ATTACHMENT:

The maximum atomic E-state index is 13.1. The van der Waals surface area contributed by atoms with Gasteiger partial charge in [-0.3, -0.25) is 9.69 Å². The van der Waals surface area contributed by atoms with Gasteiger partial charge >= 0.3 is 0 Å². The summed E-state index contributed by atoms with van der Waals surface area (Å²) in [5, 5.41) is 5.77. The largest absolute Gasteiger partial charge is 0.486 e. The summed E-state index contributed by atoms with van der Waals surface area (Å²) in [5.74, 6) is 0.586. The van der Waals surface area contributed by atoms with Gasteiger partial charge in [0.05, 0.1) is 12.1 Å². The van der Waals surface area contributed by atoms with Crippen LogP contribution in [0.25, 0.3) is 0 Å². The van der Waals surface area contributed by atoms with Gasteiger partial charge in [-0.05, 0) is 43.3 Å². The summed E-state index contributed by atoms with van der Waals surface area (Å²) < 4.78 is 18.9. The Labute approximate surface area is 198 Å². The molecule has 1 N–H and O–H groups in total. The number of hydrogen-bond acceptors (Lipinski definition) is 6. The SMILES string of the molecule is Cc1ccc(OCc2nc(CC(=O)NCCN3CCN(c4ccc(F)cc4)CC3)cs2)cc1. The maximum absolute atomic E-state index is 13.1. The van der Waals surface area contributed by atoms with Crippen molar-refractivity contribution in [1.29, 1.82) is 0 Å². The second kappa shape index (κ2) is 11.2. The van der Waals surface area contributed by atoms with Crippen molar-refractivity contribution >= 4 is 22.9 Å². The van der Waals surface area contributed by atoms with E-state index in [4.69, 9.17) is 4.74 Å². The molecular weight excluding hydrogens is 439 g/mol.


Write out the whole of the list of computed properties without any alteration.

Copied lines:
The maximum atomic E-state index is 13.1. The van der Waals surface area contributed by atoms with Gasteiger partial charge in [-0.3, -0.25) is 9.69 Å². The van der Waals surface area contributed by atoms with Gasteiger partial charge >= 0.3 is 0 Å². The summed E-state index contributed by atoms with van der Waals surface area (Å²) in [5, 5.41) is 5.77. The largest absolute Gasteiger partial charge is 0.486 e. The summed E-state index contributed by atoms with van der Waals surface area (Å²) in [5.74, 6) is 0.586. The van der Waals surface area contributed by atoms with Gasteiger partial charge in [0.05, 0.1) is 12.1 Å². The van der Waals surface area contributed by atoms with Crippen LogP contribution in [0.25, 0.3) is 0 Å². The van der Waals surface area contributed by atoms with Gasteiger partial charge in [-0.05, 0) is 43.3 Å². The summed E-state index contributed by atoms with van der Waals surface area (Å²) < 4.78 is 18.9. The Labute approximate surface area is 198 Å². The molecule has 1 N–H and O–H groups in total. The number of hydrogen-bond acceptors (Lipinski definition) is 6. The SMILES string of the molecule is Cc1ccc(OCc2nc(CC(=O)NCCN3CCN(c4ccc(F)cc4)CC3)cs2)cc1. The maximum absolute atomic E-state index is 13.1. The van der Waals surface area contributed by atoms with Crippen molar-refractivity contribution in [1.29, 1.82) is 0 Å². The second kappa shape index (κ2) is 11.2. The van der Waals surface area contributed by atoms with Crippen molar-refractivity contribution >= 4 is 22.9 Å². The van der Waals surface area contributed by atoms with E-state index in [4.69, 9.17) is 4.74 Å². The molecular weight excluding hydrogens is 439 g/mol.